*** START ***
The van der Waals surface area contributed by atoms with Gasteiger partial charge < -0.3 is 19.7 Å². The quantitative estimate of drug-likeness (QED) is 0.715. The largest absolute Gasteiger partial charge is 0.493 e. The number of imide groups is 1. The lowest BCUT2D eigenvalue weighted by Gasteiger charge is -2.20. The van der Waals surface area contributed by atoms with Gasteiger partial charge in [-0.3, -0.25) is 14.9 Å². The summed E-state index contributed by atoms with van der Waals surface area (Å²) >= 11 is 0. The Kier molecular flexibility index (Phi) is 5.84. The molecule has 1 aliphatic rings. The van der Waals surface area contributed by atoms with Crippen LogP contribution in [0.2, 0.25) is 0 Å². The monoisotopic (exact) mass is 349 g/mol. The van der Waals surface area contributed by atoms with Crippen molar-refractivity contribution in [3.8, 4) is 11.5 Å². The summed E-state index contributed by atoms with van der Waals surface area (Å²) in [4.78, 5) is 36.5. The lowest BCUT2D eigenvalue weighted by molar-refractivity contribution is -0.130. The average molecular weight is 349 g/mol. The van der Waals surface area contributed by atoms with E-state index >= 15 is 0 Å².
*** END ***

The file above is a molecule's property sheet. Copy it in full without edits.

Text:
The van der Waals surface area contributed by atoms with Gasteiger partial charge < -0.3 is 19.7 Å². The quantitative estimate of drug-likeness (QED) is 0.715. The largest absolute Gasteiger partial charge is 0.493 e. The number of imide groups is 1. The lowest BCUT2D eigenvalue weighted by Gasteiger charge is -2.20. The van der Waals surface area contributed by atoms with Gasteiger partial charge in [-0.3, -0.25) is 14.9 Å². The summed E-state index contributed by atoms with van der Waals surface area (Å²) >= 11 is 0. The Kier molecular flexibility index (Phi) is 5.84. The molecule has 1 aliphatic rings. The van der Waals surface area contributed by atoms with Crippen LogP contribution in [0.2, 0.25) is 0 Å². The monoisotopic (exact) mass is 349 g/mol. The van der Waals surface area contributed by atoms with Crippen molar-refractivity contribution in [3.8, 4) is 11.5 Å². The summed E-state index contributed by atoms with van der Waals surface area (Å²) in [4.78, 5) is 36.5. The lowest BCUT2D eigenvalue weighted by molar-refractivity contribution is -0.130. The average molecular weight is 349 g/mol. The van der Waals surface area contributed by atoms with E-state index >= 15 is 0 Å².